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Parker High: Integration's Unfulfilled Promise

Detail from the class photo of 1943 graduates of Parker High School. Students left with the best education available in the South -- to blacks or whites -- at the time.
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Detail from the class photo of 1943 graduates of Parker High School. Students left with the best education available in the South -- to blacks or whites -- at the time.

The Supreme Court's landmark decision in Brown v. Board of Education brought sweeping change to public schools, opening the path to integration and equal access to opportunity. At least, that was the goal.

For schools that had long served black students during segregation, the Brown decision allowed the best teachers and most motivated students to seek better opportunities elsewhere. It's a familiar scene in America's inner cities: All-black schools that were pillars of excellence under segregation have now become painful victims of "bright flight."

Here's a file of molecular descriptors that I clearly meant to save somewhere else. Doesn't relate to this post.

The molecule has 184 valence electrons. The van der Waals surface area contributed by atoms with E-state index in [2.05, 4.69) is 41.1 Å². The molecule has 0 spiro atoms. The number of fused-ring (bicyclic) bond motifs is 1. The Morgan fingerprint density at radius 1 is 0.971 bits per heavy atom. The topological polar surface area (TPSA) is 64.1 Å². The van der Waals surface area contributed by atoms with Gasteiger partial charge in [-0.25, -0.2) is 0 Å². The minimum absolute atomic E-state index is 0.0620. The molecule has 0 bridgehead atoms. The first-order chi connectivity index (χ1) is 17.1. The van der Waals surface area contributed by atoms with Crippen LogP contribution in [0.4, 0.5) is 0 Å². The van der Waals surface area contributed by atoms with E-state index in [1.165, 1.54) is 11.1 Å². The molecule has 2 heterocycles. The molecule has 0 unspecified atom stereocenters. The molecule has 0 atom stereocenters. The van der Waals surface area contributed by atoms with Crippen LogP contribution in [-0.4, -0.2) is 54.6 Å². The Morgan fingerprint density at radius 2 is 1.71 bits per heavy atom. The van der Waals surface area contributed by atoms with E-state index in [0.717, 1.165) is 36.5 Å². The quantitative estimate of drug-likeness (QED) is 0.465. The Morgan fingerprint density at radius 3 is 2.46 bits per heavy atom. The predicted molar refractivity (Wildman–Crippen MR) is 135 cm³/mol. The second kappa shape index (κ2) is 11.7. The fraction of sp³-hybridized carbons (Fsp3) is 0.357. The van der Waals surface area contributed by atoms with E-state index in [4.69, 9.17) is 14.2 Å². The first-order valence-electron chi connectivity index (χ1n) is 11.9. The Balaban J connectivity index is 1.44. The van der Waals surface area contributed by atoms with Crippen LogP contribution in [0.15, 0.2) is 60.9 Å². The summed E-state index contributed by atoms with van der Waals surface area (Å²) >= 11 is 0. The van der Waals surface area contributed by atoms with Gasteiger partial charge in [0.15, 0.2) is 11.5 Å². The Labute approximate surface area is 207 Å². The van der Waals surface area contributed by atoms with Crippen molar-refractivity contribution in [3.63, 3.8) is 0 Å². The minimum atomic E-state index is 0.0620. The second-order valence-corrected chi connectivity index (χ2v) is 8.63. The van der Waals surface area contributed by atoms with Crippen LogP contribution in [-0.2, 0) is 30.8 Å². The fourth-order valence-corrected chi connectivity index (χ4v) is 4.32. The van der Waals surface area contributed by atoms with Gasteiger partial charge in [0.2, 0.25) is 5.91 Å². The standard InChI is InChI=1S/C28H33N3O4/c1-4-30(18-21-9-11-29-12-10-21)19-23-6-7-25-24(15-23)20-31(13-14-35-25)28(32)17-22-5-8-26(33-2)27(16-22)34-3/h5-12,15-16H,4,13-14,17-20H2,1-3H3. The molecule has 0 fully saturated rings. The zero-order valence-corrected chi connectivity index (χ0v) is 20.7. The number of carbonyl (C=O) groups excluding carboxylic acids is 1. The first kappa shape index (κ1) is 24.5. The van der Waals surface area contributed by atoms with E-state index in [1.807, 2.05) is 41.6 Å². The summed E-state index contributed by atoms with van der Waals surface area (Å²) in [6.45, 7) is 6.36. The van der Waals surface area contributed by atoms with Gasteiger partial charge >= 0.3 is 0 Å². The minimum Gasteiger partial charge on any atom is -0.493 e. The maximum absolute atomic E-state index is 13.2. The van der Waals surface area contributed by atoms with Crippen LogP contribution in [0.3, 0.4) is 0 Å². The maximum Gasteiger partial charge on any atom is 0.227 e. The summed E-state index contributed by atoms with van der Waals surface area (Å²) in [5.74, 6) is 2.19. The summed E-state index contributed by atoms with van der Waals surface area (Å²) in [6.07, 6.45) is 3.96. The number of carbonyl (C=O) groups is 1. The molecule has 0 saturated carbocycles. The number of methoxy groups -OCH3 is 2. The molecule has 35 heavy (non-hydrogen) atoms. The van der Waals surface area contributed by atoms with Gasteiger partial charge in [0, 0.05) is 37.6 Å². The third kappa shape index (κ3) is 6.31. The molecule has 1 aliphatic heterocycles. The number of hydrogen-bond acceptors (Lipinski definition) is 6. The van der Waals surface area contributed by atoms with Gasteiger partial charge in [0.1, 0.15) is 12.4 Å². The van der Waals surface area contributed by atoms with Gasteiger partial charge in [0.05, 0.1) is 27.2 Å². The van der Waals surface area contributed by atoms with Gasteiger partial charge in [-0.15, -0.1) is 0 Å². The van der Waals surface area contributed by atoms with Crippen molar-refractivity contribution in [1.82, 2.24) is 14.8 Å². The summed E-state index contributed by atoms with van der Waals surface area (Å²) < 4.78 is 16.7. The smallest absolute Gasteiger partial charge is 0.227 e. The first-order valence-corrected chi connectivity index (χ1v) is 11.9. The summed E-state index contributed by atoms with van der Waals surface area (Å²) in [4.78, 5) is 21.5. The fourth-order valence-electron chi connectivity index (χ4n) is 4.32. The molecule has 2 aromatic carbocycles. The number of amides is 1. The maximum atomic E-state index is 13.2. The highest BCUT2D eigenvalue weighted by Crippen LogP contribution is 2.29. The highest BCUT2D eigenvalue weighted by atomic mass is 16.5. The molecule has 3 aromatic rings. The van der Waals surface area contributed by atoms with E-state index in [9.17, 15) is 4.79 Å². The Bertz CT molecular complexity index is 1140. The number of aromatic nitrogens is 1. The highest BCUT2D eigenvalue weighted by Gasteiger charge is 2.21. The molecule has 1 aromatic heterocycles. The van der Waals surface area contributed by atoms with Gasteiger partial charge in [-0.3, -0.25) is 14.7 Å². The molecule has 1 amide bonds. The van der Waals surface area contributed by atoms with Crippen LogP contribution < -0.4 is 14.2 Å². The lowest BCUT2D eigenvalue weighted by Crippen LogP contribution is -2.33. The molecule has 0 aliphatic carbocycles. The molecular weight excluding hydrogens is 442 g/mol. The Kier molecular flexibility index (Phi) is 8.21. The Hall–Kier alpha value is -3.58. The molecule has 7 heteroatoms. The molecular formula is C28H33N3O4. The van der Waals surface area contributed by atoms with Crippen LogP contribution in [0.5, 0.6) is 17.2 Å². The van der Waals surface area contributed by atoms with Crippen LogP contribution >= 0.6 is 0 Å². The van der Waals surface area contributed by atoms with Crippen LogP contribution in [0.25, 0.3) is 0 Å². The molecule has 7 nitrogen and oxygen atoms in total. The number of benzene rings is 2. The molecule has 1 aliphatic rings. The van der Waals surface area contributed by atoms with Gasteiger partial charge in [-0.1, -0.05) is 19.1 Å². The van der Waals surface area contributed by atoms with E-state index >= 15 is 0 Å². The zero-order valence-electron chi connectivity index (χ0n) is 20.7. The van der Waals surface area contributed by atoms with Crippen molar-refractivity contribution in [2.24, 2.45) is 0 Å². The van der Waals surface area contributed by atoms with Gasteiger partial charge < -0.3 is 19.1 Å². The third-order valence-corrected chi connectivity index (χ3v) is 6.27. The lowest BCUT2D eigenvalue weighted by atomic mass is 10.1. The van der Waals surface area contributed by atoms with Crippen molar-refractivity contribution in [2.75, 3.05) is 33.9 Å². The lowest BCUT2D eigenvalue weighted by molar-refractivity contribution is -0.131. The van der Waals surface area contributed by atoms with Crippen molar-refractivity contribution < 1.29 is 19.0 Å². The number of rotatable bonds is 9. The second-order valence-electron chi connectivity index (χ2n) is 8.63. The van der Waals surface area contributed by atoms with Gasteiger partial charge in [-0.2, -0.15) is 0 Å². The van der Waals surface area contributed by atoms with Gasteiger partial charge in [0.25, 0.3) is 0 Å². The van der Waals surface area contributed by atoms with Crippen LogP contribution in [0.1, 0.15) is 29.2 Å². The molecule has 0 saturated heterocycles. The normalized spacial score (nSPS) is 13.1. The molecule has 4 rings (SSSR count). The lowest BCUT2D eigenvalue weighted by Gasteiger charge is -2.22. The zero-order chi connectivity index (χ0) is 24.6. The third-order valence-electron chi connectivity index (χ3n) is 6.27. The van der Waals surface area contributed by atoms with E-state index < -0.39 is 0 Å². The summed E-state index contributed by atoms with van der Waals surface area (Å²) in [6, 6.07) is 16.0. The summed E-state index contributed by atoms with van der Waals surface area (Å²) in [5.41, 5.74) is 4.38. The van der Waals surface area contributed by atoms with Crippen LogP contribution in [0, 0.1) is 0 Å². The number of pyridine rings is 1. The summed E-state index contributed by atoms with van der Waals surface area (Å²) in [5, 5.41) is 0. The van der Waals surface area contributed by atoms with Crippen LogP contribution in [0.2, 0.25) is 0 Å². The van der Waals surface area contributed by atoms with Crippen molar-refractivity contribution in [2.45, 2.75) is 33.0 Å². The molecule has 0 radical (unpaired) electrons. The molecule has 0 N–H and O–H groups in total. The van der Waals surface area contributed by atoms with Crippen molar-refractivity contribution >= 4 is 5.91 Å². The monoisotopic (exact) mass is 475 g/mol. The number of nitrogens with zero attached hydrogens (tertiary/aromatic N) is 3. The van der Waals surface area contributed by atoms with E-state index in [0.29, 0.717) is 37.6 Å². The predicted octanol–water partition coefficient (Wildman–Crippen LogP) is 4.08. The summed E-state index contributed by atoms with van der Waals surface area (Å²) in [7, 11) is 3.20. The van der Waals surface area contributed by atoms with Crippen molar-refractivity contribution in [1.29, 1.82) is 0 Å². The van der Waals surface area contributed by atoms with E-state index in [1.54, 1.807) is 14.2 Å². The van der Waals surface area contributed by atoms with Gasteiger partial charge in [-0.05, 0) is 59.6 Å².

A.H. Parker High School in Birmingham, Ala., is one of those schools. With a long list of distinguished graduates and a 100-year history, it's still a symbol of pride. But it's also a case study in the paradox of integration.

In a special two-part report, NPR's Michele Norris, host of All Things Considered, looks at Parker's experience with racial integration, as viewed by three generations of students -- those from the 1940s, the tumultuous 1960s and today. For Norris, the story is personal: Her father and five uncles all attended Parker.

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